Traffic fumes cause brain damage, autism?

“The evidence is growing that air pollution can affect the brain.”

The Wall Street Journal reports,

Congested cities are fast becoming test tubes for scientists studying the impact of traffic fumes on the brain.

As roadways choke on traffic, researchers suspect that the tailpipe exhaust from cars and trucks—especially tiny carbon particles already implicated in heart disease, cancer and respiratory ailments—may also injure brain cells and synapses key to learning and memory.

New public-health studies and laboratory experiments suggest that, at every stage of life, traffic fumes exact a measurable toll on mental capacity, intelligence and emotional stability. “There are more and more scientists trying to find whether and why exposure to traffic exhaust can damage the human brain,” says medical epidemiologist Jiu-Chiuan Chen at the University of Southern California who is analyzing the effects of traffic pollution on the brain health of 7,500 women in 22 states. “The human data are very new.”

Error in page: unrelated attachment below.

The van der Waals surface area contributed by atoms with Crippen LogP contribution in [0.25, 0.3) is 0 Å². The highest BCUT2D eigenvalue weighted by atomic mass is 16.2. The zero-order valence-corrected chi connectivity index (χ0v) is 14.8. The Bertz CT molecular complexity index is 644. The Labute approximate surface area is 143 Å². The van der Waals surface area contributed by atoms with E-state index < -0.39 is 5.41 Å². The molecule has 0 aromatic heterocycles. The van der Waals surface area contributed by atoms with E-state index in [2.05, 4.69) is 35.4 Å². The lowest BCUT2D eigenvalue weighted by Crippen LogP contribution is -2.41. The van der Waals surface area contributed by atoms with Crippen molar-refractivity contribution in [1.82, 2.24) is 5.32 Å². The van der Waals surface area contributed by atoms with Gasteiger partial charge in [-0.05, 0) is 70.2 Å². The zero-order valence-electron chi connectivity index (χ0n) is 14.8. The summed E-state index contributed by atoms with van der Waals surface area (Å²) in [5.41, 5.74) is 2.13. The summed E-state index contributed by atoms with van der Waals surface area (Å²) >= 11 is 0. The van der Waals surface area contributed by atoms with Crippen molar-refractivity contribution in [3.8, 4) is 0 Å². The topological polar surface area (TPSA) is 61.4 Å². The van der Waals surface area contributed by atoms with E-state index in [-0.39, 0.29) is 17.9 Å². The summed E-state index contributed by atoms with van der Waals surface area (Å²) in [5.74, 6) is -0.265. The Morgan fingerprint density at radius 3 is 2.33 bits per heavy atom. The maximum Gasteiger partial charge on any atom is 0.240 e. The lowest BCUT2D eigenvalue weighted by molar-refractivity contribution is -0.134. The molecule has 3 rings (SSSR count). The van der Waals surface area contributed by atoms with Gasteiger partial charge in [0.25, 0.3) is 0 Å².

The article goes on to say,

To be sure, cars and trucks today generate one-tenth the pollution of a vehicle in 1970. Still, more people are on the road and they are stuck in traffic more often. Drivers traveling the 10-worst U.S. traffic corridors annually spend an average of 140 hours, or about the time spent in the office in a month, idling in traffic, a new analysis reported.

No one knows whether regular commuters breathing heavy traffic fumes suffer any lasting brain effect.

Although we’re quite sure that the junk scientists, like Frederica Perera mentioned in the article, will soon flood journals with weak association studies correlating ambient air with autism, there is and will be no biological plausibility to support such claims — but that won’t make a difference to Perera et al.

Read the Wall Street Journal article.

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